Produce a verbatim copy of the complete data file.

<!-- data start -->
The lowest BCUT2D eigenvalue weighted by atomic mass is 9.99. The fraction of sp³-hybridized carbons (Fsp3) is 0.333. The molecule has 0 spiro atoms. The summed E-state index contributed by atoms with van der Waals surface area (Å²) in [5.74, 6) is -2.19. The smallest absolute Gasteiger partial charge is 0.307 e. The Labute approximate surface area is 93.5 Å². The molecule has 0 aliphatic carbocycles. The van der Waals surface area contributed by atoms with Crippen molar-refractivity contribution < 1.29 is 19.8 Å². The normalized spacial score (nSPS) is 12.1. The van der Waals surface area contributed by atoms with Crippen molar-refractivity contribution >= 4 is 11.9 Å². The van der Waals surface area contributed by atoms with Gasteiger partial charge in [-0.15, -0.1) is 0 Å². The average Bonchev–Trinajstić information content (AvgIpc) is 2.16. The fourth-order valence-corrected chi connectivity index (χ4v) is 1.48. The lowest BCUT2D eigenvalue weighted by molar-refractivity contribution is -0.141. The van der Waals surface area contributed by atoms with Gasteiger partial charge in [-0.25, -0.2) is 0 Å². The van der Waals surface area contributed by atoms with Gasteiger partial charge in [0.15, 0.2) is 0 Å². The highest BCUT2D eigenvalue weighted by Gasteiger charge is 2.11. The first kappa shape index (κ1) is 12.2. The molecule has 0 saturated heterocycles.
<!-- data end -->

The lowest BCUT2D eigenvalue weighted by atomic mass is 9.99. The fraction of sp³-hybridized carbons (Fsp3) is 0.333. The molecule has 0 spiro atoms. The summed E-state index contributed by atoms with van der Waals surface area (Å²) in [5.74, 6) is -2.19. The smallest absolute Gasteiger partial charge is 0.307 e. The Labute approximate surface area is 93.5 Å². The molecule has 0 aliphatic carbocycles. The van der Waals surface area contributed by atoms with Crippen molar-refractivity contribution < 1.29 is 19.8 Å². The normalized spacial score (nSPS) is 12.1. The van der Waals surface area contributed by atoms with Crippen molar-refractivity contribution >= 4 is 11.9 Å². The van der Waals surface area contributed by atoms with Gasteiger partial charge in [-0.15, -0.1) is 0 Å². The average Bonchev–Trinajstić information content (AvgIpc) is 2.16. The fourth-order valence-corrected chi connectivity index (χ4v) is 1.48. The lowest BCUT2D eigenvalue weighted by molar-refractivity contribution is -0.141. The van der Waals surface area contributed by atoms with Gasteiger partial charge in [-0.25, -0.2) is 0 Å². The van der Waals surface area contributed by atoms with Gasteiger partial charge in [0.15, 0.2) is 0 Å². The highest BCUT2D eigenvalue weighted by Gasteiger charge is 2.11. The first kappa shape index (κ1) is 12.2. The molecule has 0 saturated heterocycles.